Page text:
“For God gives wisdom and knowledge and joy to a man who is good in His sight; but to the sinner He gives the work of gathering and collecting, that he may give to him who is good before God. This also is vanity and grasping for the wind” (Ecclesiastes 2:26).

LEAVE GOD OUT OF CONSIDERATION, AND OUR LIVES IN THIS WORLD COME DOWN TO NOTHING MORE THAN GAINING AND GETTING RID OF THINGS. If nothing exists except the natural order, then our activities are simply variations on the theme of “gathering and collecting.” The pack rat and we are accomplishing just about the same thing.

Bertrand Russell cynically said that there are two kinds of human work: “first, altering the position of matter at or near the earth’s surface relatively to other matter” and “second, telling other people to do so.” If there is no God, Russell is right. The sublimest act of which a human being is capable would mean no more than the movement of molecules from one place to another, the mere manipulation of things. We would be, indeed, just “the janitors of [our] possessions” (Frank Lloyd Wright).

Deep inside, of course, we want to believe there’s more to life than gathering and collecting. We seem to need a relationship with a Being who is higher than we. But are we merely engaging in wishful thinking? If we are, then that in itself is a depressing thought. It means we have evolved to a point where our deepest need is for a significance that is impossible in the real world. We are doomed to die of spiritual suffocation, desperately needing “air” that doesn’t exist outside our own imagination.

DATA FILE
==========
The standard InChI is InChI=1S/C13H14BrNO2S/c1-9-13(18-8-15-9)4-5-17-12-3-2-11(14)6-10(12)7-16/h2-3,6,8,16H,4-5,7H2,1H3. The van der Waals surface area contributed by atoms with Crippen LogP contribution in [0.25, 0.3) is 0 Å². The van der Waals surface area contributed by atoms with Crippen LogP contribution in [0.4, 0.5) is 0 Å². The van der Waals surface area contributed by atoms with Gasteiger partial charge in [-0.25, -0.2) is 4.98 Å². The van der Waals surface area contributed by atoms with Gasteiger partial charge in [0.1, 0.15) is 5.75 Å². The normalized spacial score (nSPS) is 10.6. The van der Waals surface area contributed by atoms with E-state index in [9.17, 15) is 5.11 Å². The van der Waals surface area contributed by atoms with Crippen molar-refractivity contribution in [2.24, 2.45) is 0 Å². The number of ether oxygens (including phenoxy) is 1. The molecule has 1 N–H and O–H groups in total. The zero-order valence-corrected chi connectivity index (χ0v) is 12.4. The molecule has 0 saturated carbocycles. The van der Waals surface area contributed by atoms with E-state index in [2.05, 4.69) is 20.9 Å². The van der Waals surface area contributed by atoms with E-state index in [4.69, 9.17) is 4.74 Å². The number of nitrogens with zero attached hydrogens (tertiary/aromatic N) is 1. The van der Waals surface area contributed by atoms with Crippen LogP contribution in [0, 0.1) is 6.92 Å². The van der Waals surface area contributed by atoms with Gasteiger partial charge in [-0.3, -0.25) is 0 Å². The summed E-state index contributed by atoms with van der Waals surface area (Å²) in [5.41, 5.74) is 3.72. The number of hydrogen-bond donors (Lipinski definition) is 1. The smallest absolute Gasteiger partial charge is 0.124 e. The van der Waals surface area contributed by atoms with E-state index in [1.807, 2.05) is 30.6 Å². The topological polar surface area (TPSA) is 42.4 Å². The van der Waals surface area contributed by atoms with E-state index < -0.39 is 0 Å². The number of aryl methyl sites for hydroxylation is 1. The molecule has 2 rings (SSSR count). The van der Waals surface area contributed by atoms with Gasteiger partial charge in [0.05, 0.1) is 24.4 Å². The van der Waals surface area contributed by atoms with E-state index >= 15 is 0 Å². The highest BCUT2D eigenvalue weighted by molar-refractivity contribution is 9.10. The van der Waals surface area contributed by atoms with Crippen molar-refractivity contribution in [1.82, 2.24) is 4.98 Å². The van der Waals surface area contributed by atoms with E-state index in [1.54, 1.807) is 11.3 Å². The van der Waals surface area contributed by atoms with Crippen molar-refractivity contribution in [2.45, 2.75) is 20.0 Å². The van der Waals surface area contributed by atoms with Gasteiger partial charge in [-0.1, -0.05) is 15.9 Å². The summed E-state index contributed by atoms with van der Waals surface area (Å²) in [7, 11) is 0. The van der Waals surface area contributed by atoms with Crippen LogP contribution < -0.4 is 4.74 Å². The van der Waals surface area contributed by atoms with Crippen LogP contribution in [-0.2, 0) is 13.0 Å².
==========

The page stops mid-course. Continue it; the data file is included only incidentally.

But God does exist. And our longing for significance is a clue to our creation in His image. We were designed to do more than manipulate material things. Jesus said, “Take heed and beware of covetousness, for one’s life does not consist in the abundance of the things he possesses” (Luke 12:15). If we disregard God, all that’s left is the dissipation of ourselves in gathering and collecting, and every “increased possession loads us with a new weariness” (John Ruskin). But so much more is possible for God-created persons! How very sad it is when we expend ourselves materialistically and settle for the “barrenness of a busy life.”

The world is too much with us; late and soon,
Getting and spending, we lay waste our powers.
(William Wordsworth)

Gary Henry – WordPoints.com

Shares
Share This